Orhan Demir is a Canadian jazz guitarist who has released several albums. His first release in 1986 “The way I see you”, followed by the second in 1987 “North West”, and the third in 1988 “Windmill”. In 1989 Demir dropped the solo acoustic album “Sultan of Strings”, followed by “Hot Cargo” in 1991, “Originals” in 1997 and “Guitar Plus” in 1999. All of his albums have received great reviews from Jazz Times, Down Beat, Guitar World, Cadence, Options, Coda, and others. The Orhan Demir Trio is currently a featured music group on the Push Power Promo music network, and is promoting his album “Originals”, which features a collection of acoustic and electric-guitar driven tracks, recorded during different time periods in his career. Born in Turkey, this Canadian guitarist leads his valiant trio through a set of 14 originals which feature blazing jazz guitar motifs.
Orhan Demir treats his guitar like a blank canvas, with no limit to what he can create. While maintaining a technical prowess in the traditional sense, he isn’t afraid to experiment with the sounds the guitar is able to create. The musicianship on this album is all round superb.
The trio seem comfortable with each other, and all three add their own unique styling to the fray. It’s a jazz album that remains approachable to many a listener. Fans of a blend between early John McLaughlin and Wes Montgomery styles would find an interest in this album, though this tends to stay in more accessible time signatures.
One of the things that always bugged me in most jazz music, is while improvisation is embedded in jazz, solos often wonder so far astray from the main theme it can sometimes be hard to recognize it as a song.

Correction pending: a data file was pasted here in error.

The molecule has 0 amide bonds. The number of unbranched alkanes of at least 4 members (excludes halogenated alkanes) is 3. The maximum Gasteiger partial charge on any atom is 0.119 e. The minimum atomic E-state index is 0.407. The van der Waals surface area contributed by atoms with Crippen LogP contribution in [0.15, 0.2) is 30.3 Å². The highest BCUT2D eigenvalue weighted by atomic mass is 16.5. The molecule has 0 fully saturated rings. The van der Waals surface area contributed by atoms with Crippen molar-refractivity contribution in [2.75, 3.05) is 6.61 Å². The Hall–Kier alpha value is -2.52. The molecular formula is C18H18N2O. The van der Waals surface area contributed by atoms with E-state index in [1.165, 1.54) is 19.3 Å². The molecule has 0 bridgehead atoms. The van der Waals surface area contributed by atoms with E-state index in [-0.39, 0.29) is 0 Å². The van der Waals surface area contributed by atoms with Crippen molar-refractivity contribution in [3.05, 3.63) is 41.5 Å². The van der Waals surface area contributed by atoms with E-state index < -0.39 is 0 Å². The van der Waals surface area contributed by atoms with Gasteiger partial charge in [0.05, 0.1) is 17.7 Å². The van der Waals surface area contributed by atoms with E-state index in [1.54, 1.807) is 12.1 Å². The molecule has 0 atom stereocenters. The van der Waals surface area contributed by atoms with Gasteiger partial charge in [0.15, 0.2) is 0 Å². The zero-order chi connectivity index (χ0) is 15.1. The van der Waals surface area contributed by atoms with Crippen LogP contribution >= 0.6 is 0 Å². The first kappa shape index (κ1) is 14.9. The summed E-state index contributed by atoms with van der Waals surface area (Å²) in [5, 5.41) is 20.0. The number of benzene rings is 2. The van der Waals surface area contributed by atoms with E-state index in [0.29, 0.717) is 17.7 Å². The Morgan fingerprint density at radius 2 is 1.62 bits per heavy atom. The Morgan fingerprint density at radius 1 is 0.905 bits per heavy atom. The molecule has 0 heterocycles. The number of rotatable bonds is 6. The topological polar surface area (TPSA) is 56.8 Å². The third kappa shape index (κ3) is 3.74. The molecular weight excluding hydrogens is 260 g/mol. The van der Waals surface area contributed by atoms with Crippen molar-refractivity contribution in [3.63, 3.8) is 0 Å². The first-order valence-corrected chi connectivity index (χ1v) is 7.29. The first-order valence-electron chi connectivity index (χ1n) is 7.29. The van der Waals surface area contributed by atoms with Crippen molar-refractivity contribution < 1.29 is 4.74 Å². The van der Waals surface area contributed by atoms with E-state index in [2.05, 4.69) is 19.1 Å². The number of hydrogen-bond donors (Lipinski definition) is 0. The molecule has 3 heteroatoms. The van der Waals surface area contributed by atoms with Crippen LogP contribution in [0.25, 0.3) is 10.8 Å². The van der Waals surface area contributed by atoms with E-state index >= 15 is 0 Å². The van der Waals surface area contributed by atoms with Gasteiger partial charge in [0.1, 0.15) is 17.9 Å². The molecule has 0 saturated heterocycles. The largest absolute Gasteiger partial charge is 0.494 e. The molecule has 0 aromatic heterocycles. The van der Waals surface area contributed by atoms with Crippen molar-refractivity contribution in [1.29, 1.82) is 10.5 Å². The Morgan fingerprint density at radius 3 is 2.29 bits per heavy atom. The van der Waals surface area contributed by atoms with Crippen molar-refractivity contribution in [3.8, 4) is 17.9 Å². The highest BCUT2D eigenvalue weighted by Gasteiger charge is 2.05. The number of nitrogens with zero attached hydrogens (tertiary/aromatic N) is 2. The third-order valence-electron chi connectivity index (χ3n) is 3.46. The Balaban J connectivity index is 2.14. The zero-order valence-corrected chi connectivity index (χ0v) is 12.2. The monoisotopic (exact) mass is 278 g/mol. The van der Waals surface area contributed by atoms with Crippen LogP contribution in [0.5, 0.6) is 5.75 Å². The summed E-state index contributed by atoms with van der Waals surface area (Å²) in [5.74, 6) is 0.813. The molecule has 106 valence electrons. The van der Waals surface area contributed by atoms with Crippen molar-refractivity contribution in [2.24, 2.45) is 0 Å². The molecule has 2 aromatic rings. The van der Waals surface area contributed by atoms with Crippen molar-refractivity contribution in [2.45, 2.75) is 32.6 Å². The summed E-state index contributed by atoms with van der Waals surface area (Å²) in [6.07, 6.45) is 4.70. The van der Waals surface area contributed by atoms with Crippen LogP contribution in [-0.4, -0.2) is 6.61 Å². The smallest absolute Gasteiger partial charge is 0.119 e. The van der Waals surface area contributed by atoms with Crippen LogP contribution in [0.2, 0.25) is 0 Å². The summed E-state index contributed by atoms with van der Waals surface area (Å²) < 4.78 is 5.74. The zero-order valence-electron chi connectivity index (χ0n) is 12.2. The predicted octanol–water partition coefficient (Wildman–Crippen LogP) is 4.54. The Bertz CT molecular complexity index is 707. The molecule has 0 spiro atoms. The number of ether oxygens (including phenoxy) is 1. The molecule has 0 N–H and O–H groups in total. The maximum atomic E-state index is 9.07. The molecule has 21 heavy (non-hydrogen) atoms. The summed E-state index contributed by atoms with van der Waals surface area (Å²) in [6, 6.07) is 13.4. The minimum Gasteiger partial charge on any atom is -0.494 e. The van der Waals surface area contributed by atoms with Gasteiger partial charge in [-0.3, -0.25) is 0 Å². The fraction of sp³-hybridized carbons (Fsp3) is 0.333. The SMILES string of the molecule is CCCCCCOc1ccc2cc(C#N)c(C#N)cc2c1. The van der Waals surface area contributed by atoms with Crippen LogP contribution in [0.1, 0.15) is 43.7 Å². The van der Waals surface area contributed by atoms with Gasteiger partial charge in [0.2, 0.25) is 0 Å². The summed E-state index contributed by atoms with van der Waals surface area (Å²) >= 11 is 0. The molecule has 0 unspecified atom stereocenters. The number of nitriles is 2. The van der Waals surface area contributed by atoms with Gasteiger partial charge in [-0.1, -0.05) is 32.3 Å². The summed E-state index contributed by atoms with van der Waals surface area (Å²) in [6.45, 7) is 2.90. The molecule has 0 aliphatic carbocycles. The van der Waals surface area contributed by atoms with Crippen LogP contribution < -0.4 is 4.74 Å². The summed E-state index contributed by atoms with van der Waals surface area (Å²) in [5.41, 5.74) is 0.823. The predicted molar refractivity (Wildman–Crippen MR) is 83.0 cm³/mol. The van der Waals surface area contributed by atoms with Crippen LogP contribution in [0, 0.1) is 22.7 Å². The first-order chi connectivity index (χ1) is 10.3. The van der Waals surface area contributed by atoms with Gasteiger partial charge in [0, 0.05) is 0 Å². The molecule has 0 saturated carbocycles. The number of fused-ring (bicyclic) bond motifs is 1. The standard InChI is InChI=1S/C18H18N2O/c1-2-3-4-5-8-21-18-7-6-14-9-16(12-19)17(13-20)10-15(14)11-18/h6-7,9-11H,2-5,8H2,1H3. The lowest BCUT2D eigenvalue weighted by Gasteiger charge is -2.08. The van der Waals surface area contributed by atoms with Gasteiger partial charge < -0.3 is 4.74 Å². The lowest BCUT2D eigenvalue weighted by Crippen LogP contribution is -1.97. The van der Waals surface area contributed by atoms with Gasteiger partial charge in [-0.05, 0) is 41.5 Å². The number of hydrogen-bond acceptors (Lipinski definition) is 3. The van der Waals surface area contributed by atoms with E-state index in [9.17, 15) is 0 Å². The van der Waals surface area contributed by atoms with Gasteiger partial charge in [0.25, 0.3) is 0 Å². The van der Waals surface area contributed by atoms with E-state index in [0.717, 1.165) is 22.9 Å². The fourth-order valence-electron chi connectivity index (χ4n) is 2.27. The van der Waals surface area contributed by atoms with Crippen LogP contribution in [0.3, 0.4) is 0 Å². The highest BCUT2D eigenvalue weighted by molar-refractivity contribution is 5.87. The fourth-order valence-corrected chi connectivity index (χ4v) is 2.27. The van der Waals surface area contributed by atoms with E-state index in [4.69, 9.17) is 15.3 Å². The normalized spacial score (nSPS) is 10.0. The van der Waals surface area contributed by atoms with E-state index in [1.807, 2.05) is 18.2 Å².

Thankfully a lot of jazz has evolved into music that is more focused between the interplay of the entire band rather than just the individual prowess of the musicians, and “Originals” is an excellent example of this. It obviously, predominantly showcases Demir’s outstanding playing skills, but never abandons the importance the song or the other players.
Right from the opening track, “As Time Goes On”, Orhan Demir’s soloing on this record overall is truly superb. On the first track Demir also allows a lot of room for the bass of Neil Swainson and the drums of Barry Elmes to interact, while still showcasing extremely busy guitar playing.
Both Demir and bassist Swainson are nothing less than fantastic on “The Way I See You” and “In Favor”, as they cross swords here. In fact all throughout the album, underpinning, embellishing and occasionally driving the thoughtful yet always powerful playing of Orhan Demir is a subtle, most musically-inclined rhythm section.
They pull off small miracles of delicacy and touch throughout, as they stay in contact with where the genius playing of Demir, moves from bar to bar. Demir is a busy yet thoughtful player, his solos impeccably tasteful but surprisingly robust. On “Satellite service” he is in overdrive mode with fast and furious solos, and continues impeccably on other standouts like, “Unicorn”, “Sultans Of Strings”, “Painting on Silk” and “Windmill”, where he is at times stunning.
Orhan Demir should touch music aficionados from all generations. His guitar portrays a subtle exuberance that most musicians envy. Inspired, artistic, and soulful, Demir is timeless. His music exudes class, elegance and assurance – a flawless recording from a master of the jazz guitar craft, at the top of his game.